Lyon: Café Thomas and Les Culottes Longues

The French metropolis is a happy hunting ground for food on the wild and hearty side

The Gannet’s earliest memories of French food involve smearing La Vache Qui Rit soft cheese (I had yet to discover Epoisses) on a crusty baguette and washing it down with a ribaldly named bottle of Pschitt lemonade (ditto Côtes du Rhône).

From time to time, however, family camping holidays included a proper meal in a restaurant. I dimly recall such an occasion in Lyon, when I tried snails for the first time. I loved them – actually, I loved the garlic butter in which they were drowned and how well it soaked into yet more crusty baguette. My penchant for cuisine lyonnaise has persisted ever since I was in short trousers, which makes the name of the bistro I tried on a recent visit strangely apt.

Les Culottes Longues – there are framed pairs of bloomers on the walls – is a stone’s throw from Place Bellecour in Presqu’Ile, between the Rhône and the Saône rivers, perhaps Lyon’s happiest hunting ground for bars and restaurants. The ground floor has an open kitchen and a few tables; there is another dining room at the top of a spiral staircase.

I sat by the kitchen and had a splendid version of the classic lièvre à la royale: hare boned, rolled and stuffed with foie gras, braised in a red- wine sauce thickened with its liver and blood. If it sounds like a hugely rich and meaty dish, that’s because it is. Portions at Les Culottes Longues, as in any Lyon bistro or bouchon worthy of the name, are huge.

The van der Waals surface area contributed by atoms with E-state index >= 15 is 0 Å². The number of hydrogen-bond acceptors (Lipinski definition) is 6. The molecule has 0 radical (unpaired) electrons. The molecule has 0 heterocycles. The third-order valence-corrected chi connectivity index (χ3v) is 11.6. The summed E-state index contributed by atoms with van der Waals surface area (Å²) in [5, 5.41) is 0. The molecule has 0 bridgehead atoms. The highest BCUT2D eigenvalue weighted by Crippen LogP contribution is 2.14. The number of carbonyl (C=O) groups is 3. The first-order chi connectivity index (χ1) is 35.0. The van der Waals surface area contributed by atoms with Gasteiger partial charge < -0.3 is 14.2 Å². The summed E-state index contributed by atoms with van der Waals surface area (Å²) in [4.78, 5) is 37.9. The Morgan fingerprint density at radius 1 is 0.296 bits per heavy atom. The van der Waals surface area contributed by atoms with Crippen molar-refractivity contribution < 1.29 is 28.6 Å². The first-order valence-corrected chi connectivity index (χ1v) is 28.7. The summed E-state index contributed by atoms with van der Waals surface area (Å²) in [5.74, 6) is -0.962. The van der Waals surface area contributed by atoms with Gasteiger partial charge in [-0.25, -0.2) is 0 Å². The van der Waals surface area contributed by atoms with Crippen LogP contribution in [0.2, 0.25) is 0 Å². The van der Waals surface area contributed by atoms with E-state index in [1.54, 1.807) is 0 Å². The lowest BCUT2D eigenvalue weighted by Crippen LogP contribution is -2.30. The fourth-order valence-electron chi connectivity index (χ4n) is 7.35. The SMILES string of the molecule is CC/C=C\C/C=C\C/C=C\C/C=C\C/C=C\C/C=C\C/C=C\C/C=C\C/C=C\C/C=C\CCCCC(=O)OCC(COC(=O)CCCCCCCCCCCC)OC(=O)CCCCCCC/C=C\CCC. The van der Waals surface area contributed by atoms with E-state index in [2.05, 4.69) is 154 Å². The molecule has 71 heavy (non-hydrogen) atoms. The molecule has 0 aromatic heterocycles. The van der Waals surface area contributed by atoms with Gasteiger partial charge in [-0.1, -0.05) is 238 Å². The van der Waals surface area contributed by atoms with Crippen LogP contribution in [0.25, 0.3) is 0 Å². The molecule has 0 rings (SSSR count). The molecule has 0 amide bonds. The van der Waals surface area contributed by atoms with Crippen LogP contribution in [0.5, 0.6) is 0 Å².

Chef/proprietor David Cano is at home with wild food – partridge, mallard and venison featured on the menu, as did various kinds of mushroom – but he has a sure hand with fish, too, baking a sea bass in salt, for example, so that it is impeccably fresh and well-seasoned. And – always a good sign – le patron mange ici, as he proved later in the evening, generously sending over a glass of marc while he tucked into his dinner.

Those with less hefty appetites might instead walk around the corner to Rue Laurencin, a street colonised by chef Thomas Ponson: there is Thomas, his gastronomic restaurant, Comptoir Thomas, a buzzy modern bistro, and Cantinetta Thomas, his trattoria (with, unusually for Lyon, an excellent Italian wine list).

On the corner of the street, Café Thomas (pictured) is a delightful and lively wine bar, where a young crowd feasts on excellent tapas: pinchos of salt cod brandade, perhaps, brochettes with juicy, garlic-marinated prawns, or smoky chorizo cooked in red wine.

I had the assiette of eight tapas, for a very reasonable €15: no snails, sadly, but mussels instead, drenched in garlic butter. And a terrific bottle of Côtes du Rhône, JL Chave’s Mon Coeur 2011: these days, I would rather be full of wine than full of Pschitt.


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